(2012-04-14) Gross War On The Net
As usual, the UN (WCIT/ITU) is wrong. At least three big issues are very likely to be on the table in Dubai, and there’s nothing light about them. One is taxation—a “per click” levy on international Internet traffic... A second issue is data Privacy and CyberSecurity. Authoritarian governments want to tie people’s real names and identities to online activity, and they want international law to permit national encryption standards to allow government surveillance... The third issue is Internet management. Last year, Russia, China, and some pliant allies jointly proposed a U.N. General Assembly resolution (which failed) suggesting the creation of a global information-security “code of conduct” and—as if declaring open season on icann and the other non-governmental groups currently in charge—asserting that “policy authority for Internet-related public issues is the sovereign right of states.”
In the War for the Internet, is there a middle way? The forces of Organized Chaos are not an organized group, don’t call themselves by any name, and disagree on many points... The commitment that unanimously binds them is to make the Internet as reliable as possible. One leading apostle of reliability is Dan Kaminsky, a security analyst and DNS expert and the head of a new stealth start-up... As they devise new systems of authentication, Kaminsky and others are working to be sure that these authentication systems preserve the qualities of privacy and online anonymity... Vint Cerf says, “When I hear senators and congressmen complaining about anonymous speech, I want to stop them and say, you should read your own history. The anonymous tracts that objected to British rule and rules had a great deal to do with the American Revolution. Weren’t you paying attention in civics?”
Jun19 update: Harold Feld on the plans. Even without the concern that the ITU will somehow “take over the Internet,” certain WCIT proposals advanced by a number of regimes that engage in Internet censorship threaten the future of free expression online. These proposals, from the Russian Federation and several Arab states, would for the first time explicitly embrace the concept that governments have a right to control online communications and disrupt Internet access services... I also believe it would impact the ability of the State Department to openly finance programs designed to route around government censorship of the Internet, such as this one in Syria. Albert Wenger also sees risks. Thankfully someone has set up a WCIT leaks site and documents have started to come in. Not surprisingly the picture isn’t pretty with all sorts of restrictions on the Internet being proposed. It is easy to dismiss this as the mumblings of some UN agency that won’t ever result in anything until you focus on the alignment of interest between politicians in all countries to preserve their power.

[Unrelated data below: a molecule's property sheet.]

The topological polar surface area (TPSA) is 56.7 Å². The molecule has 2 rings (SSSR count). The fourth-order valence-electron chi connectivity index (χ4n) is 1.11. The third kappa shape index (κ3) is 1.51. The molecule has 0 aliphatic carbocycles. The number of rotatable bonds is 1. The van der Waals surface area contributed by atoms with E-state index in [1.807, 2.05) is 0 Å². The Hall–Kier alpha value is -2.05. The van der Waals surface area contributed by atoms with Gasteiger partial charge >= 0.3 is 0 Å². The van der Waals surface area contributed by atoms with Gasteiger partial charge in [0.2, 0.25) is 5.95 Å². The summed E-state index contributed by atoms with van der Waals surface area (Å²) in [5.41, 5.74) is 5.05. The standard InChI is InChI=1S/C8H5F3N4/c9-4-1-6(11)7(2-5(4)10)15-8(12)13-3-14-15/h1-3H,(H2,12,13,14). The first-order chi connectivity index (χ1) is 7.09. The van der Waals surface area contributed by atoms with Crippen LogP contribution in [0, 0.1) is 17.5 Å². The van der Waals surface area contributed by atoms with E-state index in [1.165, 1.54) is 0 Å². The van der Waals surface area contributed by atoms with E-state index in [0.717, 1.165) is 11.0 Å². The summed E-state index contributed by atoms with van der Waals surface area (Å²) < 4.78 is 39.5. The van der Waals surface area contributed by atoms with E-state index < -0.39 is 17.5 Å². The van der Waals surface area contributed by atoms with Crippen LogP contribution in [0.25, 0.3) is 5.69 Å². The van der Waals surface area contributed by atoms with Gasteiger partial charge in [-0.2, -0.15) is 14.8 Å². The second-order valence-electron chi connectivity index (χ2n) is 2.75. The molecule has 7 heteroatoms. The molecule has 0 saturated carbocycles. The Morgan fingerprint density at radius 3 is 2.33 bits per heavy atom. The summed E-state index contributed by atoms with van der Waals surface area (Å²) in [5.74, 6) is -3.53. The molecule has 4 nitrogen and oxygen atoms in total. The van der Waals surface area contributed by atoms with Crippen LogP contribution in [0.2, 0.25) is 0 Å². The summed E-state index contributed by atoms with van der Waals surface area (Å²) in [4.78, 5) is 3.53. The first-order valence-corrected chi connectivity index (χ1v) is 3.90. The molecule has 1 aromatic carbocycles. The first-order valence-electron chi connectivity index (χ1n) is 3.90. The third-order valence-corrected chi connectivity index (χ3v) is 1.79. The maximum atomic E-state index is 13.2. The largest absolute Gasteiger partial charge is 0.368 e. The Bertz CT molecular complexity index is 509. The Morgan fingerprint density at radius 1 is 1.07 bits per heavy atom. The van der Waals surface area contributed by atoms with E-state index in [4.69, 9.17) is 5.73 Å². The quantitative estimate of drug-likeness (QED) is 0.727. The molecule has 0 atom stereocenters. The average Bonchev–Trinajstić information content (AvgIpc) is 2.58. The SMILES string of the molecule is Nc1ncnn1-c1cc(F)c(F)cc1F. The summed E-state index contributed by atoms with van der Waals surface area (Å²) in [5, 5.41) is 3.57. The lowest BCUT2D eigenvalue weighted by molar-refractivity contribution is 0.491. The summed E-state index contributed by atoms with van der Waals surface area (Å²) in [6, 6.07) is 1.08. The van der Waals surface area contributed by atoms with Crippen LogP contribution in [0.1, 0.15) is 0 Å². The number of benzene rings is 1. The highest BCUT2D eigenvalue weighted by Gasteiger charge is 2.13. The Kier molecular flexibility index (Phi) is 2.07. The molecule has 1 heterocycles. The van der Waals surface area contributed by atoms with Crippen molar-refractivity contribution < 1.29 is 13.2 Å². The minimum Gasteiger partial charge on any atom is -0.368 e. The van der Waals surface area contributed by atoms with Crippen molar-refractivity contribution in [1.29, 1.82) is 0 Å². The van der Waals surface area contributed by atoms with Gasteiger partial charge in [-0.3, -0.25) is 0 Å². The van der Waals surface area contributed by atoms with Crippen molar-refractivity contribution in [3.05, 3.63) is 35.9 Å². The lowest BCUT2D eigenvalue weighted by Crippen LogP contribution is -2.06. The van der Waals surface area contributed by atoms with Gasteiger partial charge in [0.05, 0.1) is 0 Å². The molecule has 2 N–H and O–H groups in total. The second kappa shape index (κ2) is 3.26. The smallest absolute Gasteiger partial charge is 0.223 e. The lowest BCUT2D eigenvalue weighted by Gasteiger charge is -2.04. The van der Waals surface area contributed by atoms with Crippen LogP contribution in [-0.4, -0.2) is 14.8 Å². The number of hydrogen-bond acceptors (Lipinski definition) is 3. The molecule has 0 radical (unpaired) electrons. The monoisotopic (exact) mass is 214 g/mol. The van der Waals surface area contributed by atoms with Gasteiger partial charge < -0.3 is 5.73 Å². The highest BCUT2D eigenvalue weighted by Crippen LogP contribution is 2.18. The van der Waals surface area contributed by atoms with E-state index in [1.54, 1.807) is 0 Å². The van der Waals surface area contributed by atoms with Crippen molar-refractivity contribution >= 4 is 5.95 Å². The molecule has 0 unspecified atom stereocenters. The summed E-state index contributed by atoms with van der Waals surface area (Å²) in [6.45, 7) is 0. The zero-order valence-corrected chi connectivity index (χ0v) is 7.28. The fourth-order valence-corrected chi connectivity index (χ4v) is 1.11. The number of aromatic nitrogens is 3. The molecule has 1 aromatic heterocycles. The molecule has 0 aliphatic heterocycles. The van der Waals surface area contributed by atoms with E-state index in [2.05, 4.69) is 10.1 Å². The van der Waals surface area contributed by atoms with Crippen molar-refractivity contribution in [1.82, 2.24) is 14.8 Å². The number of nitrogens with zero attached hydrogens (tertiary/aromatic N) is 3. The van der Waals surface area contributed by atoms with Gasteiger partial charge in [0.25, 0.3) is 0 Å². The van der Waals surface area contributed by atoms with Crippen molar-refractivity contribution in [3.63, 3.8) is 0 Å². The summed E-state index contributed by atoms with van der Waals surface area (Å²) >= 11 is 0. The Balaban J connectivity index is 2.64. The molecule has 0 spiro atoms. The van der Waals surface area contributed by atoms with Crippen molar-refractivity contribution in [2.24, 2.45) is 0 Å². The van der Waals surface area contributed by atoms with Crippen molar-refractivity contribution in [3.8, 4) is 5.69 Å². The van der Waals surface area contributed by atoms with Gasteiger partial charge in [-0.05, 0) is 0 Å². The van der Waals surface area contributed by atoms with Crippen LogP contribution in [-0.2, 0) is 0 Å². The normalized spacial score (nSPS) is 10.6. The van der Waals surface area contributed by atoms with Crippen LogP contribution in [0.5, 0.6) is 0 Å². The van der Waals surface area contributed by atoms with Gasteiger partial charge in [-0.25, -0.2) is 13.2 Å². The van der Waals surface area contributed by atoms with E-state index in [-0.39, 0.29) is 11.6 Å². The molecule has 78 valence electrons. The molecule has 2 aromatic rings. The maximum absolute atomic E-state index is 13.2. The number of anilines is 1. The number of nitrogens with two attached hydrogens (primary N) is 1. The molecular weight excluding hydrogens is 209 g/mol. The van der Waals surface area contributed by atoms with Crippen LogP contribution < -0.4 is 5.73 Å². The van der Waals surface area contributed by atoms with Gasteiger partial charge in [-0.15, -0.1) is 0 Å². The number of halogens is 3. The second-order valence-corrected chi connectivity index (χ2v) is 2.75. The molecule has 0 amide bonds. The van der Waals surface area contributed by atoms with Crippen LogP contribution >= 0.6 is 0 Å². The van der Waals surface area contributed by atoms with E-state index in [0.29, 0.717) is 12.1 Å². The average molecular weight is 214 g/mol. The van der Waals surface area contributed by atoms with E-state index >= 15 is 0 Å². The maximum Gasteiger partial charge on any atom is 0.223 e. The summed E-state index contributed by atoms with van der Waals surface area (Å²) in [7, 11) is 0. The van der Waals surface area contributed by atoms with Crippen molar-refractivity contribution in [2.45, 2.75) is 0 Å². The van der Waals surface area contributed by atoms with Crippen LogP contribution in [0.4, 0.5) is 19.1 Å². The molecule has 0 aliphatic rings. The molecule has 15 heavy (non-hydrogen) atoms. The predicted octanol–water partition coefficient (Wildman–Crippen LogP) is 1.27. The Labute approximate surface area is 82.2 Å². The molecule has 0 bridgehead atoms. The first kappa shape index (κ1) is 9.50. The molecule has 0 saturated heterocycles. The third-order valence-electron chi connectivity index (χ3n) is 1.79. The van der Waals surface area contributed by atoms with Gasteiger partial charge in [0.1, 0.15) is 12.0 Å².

Jul02 update: Harold Feld says: Persuading enough of these countries and other stakeholders that the downside of expanding ITU authority outweighs the potential benefit is therefore the chief challenge for the U.S. delegation. Unfortunately, the continued conduct of USTR in reenforcing the view that the U.S. Government is the tool of industry by doing things like pushing ACTA (which continues to be held up in Europe and elsewhere as a symbol of the U.S. shilling for Hollywood at the expense of free expression), and maintaining a cloud of secrecy around the Trans-Pacific Partnership (TPP) negotiations, makes this much harder. While we are kind of stuck with ACTA, the USTR can do a heck of a lot more around transparency in TPP. Given that the ITU has made a number of conciliatory gestures to civil society on the transparency front in the last few weeks, It would be really helpful if USTR would at least stop pissing on its critics and generally making ITU look good.